Review: Girlhood Reveals the Hard Knock Life of a French Teen

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Review: Girlhood Reveals the Hard Knock Life of a French Teen

Karidja Touré in Girlhood

Karidja Touré in "Girlhood"

Karidja Touré in Girlhood

Karidja Touré in “Girlhood”

Girlhood chronicles an ambitious teenager’s search for independence and identity in a Paris exurb, where her closest friends both sustain and confound her push to transcend French society’s limits on financially struggling women of color.

Originally titled Bande de filles, the movie guides viewers into a hidden world of sexual tension and gang rivalry among marginalized women in central France. It paints an engaging, sympathetic portrait of Marieme, a 16-year-old protagonist driven by loyalty to her kin as much as a deep-felt resentment toward her disadvantages as working-class black woman.

Marieme’s future plans hit a wall at the movie’s start, when her flagging grades place a college-track lycée out of reach and a counselor ignores her pleas to repeat past studies. The unseen official’s cold questioning, incidentally, never touches on the latchkey home where Marieme juggles her school work with the needs of two younger sisters and the temper of a physically abusive older brother. Their mother, preoccupied with supporting the family through a dead-end janitorial job, displays equal indifference toward Marieme’s academic fortunes.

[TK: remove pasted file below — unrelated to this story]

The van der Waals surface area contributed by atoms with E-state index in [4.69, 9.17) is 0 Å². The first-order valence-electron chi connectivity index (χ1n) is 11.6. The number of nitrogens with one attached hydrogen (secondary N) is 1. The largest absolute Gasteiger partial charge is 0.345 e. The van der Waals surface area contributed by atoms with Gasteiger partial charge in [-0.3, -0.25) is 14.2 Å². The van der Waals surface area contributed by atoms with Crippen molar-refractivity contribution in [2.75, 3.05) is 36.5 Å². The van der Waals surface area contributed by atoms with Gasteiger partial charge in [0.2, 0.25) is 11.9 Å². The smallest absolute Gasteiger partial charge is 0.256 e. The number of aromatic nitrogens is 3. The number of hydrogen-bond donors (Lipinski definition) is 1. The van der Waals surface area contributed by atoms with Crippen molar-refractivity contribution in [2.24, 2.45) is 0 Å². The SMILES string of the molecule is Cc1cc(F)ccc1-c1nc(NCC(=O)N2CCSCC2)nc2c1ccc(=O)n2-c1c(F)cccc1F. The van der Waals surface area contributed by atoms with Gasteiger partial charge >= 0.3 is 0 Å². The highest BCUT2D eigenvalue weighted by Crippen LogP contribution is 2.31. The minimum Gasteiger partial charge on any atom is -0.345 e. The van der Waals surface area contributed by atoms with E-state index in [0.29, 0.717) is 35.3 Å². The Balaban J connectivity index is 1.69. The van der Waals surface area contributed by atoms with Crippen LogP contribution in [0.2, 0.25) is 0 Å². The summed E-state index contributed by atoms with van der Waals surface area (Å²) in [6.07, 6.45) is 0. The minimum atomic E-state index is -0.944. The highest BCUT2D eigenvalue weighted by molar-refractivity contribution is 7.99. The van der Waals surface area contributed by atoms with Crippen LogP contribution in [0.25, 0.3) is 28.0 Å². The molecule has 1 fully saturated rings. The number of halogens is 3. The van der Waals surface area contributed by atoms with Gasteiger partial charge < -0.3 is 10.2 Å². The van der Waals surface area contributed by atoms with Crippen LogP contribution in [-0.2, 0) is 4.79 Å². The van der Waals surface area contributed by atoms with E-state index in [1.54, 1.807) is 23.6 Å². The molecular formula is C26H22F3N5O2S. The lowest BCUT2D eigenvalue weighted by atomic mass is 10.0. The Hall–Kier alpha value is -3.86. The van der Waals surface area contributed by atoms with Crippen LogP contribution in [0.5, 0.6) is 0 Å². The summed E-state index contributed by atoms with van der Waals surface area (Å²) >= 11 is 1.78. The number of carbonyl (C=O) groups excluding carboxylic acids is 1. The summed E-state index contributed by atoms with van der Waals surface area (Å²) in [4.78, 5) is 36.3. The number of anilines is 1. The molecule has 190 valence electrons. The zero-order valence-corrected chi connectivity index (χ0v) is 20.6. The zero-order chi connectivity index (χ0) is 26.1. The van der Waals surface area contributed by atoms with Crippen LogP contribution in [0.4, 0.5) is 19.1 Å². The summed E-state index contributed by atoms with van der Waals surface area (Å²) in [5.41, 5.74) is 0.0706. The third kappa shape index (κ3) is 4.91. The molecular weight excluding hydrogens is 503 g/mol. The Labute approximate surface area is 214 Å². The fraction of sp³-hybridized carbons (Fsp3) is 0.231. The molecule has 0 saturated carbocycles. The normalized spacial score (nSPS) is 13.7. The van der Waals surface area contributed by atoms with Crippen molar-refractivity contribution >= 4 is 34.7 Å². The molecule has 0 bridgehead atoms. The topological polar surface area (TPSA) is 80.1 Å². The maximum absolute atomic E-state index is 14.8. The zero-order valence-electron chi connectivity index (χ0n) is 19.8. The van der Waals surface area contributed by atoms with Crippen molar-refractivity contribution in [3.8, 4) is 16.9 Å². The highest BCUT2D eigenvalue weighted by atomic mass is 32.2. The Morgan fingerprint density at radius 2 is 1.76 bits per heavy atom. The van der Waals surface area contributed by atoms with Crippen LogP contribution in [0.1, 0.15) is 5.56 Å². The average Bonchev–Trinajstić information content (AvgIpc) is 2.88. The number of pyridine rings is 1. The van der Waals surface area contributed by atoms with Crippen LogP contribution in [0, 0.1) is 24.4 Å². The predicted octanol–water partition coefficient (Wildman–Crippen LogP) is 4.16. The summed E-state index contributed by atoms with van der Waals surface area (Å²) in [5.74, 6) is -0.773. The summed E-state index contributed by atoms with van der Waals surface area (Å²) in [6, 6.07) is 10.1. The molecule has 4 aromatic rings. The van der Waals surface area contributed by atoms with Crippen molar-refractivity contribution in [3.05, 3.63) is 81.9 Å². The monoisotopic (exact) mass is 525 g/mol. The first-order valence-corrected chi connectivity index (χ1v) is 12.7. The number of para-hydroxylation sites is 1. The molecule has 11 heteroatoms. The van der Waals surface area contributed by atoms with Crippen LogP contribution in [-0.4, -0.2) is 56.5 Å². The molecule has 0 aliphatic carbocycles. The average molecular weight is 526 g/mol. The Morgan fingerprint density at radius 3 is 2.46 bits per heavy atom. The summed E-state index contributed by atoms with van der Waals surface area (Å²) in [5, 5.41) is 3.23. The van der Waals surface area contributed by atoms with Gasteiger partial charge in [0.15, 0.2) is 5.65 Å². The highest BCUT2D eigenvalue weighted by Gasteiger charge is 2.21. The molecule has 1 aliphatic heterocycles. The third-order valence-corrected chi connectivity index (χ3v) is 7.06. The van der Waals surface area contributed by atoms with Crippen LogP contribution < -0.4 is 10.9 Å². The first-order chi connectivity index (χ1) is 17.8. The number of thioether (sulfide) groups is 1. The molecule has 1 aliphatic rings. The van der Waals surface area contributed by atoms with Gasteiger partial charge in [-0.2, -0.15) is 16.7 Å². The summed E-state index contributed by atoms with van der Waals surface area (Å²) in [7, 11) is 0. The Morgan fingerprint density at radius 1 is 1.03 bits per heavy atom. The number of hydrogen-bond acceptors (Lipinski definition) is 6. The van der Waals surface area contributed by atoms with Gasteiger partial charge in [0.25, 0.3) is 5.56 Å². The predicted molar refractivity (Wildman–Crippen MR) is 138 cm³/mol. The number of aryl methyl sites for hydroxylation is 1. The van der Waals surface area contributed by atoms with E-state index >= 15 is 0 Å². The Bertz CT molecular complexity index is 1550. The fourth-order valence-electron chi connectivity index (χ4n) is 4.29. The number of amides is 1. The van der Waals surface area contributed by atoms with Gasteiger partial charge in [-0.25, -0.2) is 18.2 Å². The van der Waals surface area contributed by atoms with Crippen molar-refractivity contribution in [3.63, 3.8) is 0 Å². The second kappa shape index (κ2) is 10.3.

Interactions between the leading women carry an occasional whiff of unrealized romantic possibility, but in Marieme’s case, social strictures hem in any exploration of her sexual identity. After she briefly takes the lead in pursuing a male love interest, her brother swiftly comes down on her for acting like a “whore.”

The untraveled roads in Marieme’s love life, in fact, do more than anything shown on screen to communicate the unique barriers she faces as a woman. She gradually catches onto her community’s unspoken gender limits and shortens her hair to be taken seriously by a male gang that employs her. That action prompts accusations from her female friends that she is trying to play “one of the guys,” but also to an intimate partner dance with one of those friends. The film’s conclusion leaves Mariene uncertain about her future, but uncompromising in her quest for personal autonomy; she has found herself capable of theft and violence, but not of betraying herself or the women closest to her.

Girlhood began making the rounds at international film festivals in January, and its North American DVD release is scheduled for May 19.

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